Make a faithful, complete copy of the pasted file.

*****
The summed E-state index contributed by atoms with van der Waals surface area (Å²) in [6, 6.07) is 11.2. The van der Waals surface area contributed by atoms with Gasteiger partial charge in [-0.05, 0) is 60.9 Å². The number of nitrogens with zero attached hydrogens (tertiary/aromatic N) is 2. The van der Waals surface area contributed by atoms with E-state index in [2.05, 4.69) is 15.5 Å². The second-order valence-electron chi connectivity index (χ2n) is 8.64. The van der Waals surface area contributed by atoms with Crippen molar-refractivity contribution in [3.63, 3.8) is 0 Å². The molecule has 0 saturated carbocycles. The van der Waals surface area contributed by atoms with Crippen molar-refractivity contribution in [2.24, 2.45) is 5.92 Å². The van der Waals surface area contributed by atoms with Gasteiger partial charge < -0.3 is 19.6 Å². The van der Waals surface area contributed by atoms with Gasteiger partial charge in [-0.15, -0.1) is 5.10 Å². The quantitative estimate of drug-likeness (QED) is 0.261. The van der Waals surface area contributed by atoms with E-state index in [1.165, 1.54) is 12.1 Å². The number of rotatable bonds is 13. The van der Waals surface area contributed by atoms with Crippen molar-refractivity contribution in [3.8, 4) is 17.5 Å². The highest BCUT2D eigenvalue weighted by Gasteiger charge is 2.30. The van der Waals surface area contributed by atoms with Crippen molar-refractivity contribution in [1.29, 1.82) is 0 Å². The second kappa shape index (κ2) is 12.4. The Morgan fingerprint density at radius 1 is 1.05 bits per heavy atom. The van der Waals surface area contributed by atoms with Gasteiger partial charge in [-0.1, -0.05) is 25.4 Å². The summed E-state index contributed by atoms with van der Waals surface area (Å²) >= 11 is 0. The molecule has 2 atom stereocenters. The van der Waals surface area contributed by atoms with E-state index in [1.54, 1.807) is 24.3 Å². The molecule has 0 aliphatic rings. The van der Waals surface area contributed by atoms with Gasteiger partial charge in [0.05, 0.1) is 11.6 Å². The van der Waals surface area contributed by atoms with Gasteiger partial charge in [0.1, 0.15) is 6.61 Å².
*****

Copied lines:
The summed E-state index contributed by atoms with van der Waals surface area (Å²) in [6, 6.07) is 11.2. The van der Waals surface area contributed by atoms with Gasteiger partial charge in [-0.05, 0) is 60.9 Å². The number of nitrogens with zero attached hydrogens (tertiary/aromatic N) is 2. The van der Waals surface area contributed by atoms with E-state index in [2.05, 4.69) is 15.5 Å². The second-order valence-electron chi connectivity index (χ2n) is 8.64. The van der Waals surface area contributed by atoms with Crippen molar-refractivity contribution in [3.63, 3.8) is 0 Å². The molecule has 0 saturated carbocycles. The van der Waals surface area contributed by atoms with Crippen molar-refractivity contribution in [2.24, 2.45) is 5.92 Å². The van der Waals surface area contributed by atoms with Gasteiger partial charge < -0.3 is 19.6 Å². The van der Waals surface area contributed by atoms with Gasteiger partial charge in [-0.15, -0.1) is 5.10 Å². The quantitative estimate of drug-likeness (QED) is 0.261. The van der Waals surface area contributed by atoms with E-state index in [1.165, 1.54) is 12.1 Å². The number of rotatable bonds is 13. The van der Waals surface area contributed by atoms with Crippen molar-refractivity contribution in [3.8, 4) is 17.5 Å². The highest BCUT2D eigenvalue weighted by Gasteiger charge is 2.30. The van der Waals surface area contributed by atoms with Crippen molar-refractivity contribution in [1.29, 1.82) is 0 Å². The second kappa shape index (κ2) is 12.4. The Morgan fingerprint density at radius 1 is 1.05 bits per heavy atom. The van der Waals surface area contributed by atoms with Gasteiger partial charge in [-0.1, -0.05) is 25.4 Å². The summed E-state index contributed by atoms with van der Waals surface area (Å²) >= 11 is 0. The molecule has 2 atom stereocenters. The van der Waals surface area contributed by atoms with E-state index in [1.54, 1.807) is 24.3 Å². The molecule has 0 aliphatic rings. The van der Waals surface area contributed by atoms with Gasteiger partial charge in [0.05, 0.1) is 11.6 Å². The van der Waals surface area contributed by atoms with Gasteiger partial charge in [0.1, 0.15) is 6.61 Å².